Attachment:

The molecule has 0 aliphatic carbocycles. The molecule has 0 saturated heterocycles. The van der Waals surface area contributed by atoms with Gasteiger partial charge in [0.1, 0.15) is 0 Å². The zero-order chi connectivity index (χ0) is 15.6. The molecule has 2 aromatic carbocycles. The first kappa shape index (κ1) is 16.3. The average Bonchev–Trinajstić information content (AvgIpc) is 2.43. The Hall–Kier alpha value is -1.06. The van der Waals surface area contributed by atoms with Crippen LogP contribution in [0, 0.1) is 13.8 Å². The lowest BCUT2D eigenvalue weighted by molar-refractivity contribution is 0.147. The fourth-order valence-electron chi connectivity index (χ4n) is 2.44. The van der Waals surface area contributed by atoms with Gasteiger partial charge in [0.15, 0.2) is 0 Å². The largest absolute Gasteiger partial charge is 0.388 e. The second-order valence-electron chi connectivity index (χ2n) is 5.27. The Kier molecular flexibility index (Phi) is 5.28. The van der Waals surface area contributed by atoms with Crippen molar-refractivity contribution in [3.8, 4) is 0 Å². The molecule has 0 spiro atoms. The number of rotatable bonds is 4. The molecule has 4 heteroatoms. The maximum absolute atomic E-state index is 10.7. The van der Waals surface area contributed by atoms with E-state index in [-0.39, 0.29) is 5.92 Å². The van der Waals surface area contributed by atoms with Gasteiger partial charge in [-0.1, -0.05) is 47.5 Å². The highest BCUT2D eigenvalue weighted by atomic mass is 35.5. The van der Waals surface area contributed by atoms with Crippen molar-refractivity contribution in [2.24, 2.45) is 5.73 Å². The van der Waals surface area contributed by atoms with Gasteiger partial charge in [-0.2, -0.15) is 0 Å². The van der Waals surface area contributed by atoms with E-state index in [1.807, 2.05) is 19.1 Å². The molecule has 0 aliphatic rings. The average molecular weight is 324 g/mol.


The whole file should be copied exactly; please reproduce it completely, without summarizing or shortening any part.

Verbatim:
The molecule has 0 aliphatic carbocycles. The molecule has 0 saturated heterocycles. The van der Waals surface area contributed by atoms with Gasteiger partial charge in [0.1, 0.15) is 0 Å². The zero-order chi connectivity index (χ0) is 15.6. The molecule has 2 aromatic carbocycles. The first kappa shape index (κ1) is 16.3. The average Bonchev–Trinajstić information content (AvgIpc) is 2.43. The Hall–Kier alpha value is -1.06. The van der Waals surface area contributed by atoms with Crippen LogP contribution in [0, 0.1) is 13.8 Å². The lowest BCUT2D eigenvalue weighted by molar-refractivity contribution is 0.147. The fourth-order valence-electron chi connectivity index (χ4n) is 2.44. The van der Waals surface area contributed by atoms with Gasteiger partial charge in [0.15, 0.2) is 0 Å². The largest absolute Gasteiger partial charge is 0.388 e. The second-order valence-electron chi connectivity index (χ2n) is 5.27. The Kier molecular flexibility index (Phi) is 5.28. The van der Waals surface area contributed by atoms with Crippen molar-refractivity contribution in [3.8, 4) is 0 Å². The molecule has 0 spiro atoms. The number of rotatable bonds is 4. The molecule has 4 heteroatoms. The maximum absolute atomic E-state index is 10.7. The van der Waals surface area contributed by atoms with E-state index in [-0.39, 0.29) is 5.92 Å². The van der Waals surface area contributed by atoms with Gasteiger partial charge in [-0.1, -0.05) is 47.5 Å². The highest BCUT2D eigenvalue weighted by atomic mass is 35.5. The van der Waals surface area contributed by atoms with Crippen molar-refractivity contribution in [2.24, 2.45) is 5.73 Å². The van der Waals surface area contributed by atoms with Gasteiger partial charge in [-0.2, -0.15) is 0 Å². The van der Waals surface area contributed by atoms with E-state index in [1.807, 2.05) is 19.1 Å². The molecule has 0 aliphatic rings. The average molecular weight is 324 g/mol.